The COVID-19 epidemic has changed things.
As of now, we live in an unfortunate, sweeping reality that has posed an unprecedented challenge to people all across the globe. For a while, at least, it has significantly changed the very nature of how we exist, thrive, and build our livelihoods.
McKinsey is calling it a “human tragedy”, emphasizing the enormous impact it has had on the global economy and some of the biggest organizations. Stock markets have also seen a tremendous decline—with the FTSE, Dow Jones, and the Nikkei all being on a downward spiral, the first two experiencing the biggest declines since 1987, as noted by BBC News. The economic infrastructure of the world, hence, is in survival mode, with news of layoffs, pay cuts, and major stimulus packages dominating the headlines in all major countries of the globe.
This direct assault on the economy ensures that disruption will trickle down into daily work life. Entire cultures of organizations will get disrupted: an unfortunate event, because now, more so than ever, there is a need for intense collaboration to get over the many hurdles presented by this unforeseen and unprecedented event. Collaboration is identified as an important marker of success and as of right now, it will act as the vital component that will ensure the survival of great foundations.
As the saying goes, “Necessity is the mother of invention”; as far as reality is concerned—it’s the need of the hour. The definition of what we call “teamwork” is now much different than what it was a while ago. The goal of teams throughout is to be even more united than ever, sync with each other, and overcome very different sorts of challenges all the while, not being at the same place. Since everyone is now remote working, it’s a daunting challenge, but then again, also a proving ground for dedicated, creative employees to rise up and prove their mettle. If you enjoy work, you should see this as a challenge, not a threat.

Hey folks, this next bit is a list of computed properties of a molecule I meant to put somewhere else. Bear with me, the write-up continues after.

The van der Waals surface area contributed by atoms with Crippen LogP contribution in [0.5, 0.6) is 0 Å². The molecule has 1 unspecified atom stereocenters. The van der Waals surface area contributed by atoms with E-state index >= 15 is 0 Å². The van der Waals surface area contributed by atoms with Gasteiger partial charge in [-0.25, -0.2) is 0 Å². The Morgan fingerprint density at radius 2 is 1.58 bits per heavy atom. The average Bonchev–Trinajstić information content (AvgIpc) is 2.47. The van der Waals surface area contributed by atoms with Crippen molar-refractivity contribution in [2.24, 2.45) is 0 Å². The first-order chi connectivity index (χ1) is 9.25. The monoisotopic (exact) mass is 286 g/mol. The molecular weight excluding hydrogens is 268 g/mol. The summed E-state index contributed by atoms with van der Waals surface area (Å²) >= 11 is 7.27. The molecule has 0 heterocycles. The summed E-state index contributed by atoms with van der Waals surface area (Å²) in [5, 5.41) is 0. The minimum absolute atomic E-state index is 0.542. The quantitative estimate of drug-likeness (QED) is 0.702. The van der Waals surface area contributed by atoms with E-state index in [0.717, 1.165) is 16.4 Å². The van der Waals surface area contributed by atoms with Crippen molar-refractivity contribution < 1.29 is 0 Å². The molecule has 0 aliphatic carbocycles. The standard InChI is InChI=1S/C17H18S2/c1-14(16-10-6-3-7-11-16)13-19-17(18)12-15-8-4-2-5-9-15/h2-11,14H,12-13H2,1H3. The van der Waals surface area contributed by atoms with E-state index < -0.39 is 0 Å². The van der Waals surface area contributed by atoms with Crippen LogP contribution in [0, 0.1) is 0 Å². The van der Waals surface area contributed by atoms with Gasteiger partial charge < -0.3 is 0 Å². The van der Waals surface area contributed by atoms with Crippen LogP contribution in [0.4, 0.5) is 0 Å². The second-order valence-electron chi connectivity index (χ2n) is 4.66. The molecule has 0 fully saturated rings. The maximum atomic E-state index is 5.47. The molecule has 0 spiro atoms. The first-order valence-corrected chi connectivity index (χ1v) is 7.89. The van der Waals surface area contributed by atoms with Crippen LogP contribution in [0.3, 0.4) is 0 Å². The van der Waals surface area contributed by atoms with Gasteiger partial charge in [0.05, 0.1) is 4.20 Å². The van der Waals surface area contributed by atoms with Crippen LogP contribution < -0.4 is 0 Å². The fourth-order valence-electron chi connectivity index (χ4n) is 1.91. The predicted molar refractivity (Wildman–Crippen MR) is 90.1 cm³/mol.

As mentioned in a recent wirecutter article, the goal is to keep the “spark of teamwork alive”—and that it’s possible to encourage the same lively sparks that bring about daily work life. Even if employees are working from home and are only visible to each other via videoconferencing apps/devices—there is enough incentive to still engage in fun watercooler talk, shared learning, play games and even have lunch. It is very much possible to replicate the ebbs and flows of a fun, daily, productive workday even within the confines of your home.
This is not a fight to run away from. To quote Sanjiv Bajaj, Managing Director, Bajaj Finserv, in a World Economic Forum article: “The Indian private sector must proactively address the COVID-19 pandemic.” A collaborative spirit is also required in this case, namely, the Indian Council of Medical Research (ICMR)—which has agreed to support the private sector in testing efforts through its CSR funds, eventually aiming to provide zero-cost testing to the poor. Reliance Industries has also built a 100-bed hospital in two weeks specifically dedicated to COVID-19 cases. The article also mentions that “businesses have a responsibility towards their employees”. After all, they are the most precious resource available.
“It’s important to exercise empathy both towards yourself and your team,” states an article by India Development Review. It is the catalyst that will ultimately fuel the unbeatable collaborative spirit, which is the characteristic of great organizations. Even if employees are constrained in various capacities, they often rise up to the challenge and overcome great adversities, which is a necessary step towards great achievements. In these challenging times, it is what will make certain organizations, not just survive, but thrive.
An information sponge since time immemorial, taking up writing was a natural career for him. He’s often found absorbed in his laptop, trying to cram as much detail as he can into his content. He’s found to be a relaxed, collaborative individual when he does finally decide to show his face to colleagues. Obsessive by nature, he loves building PC’s, collecting old albums, updating his knowledge, and going on long natural treks.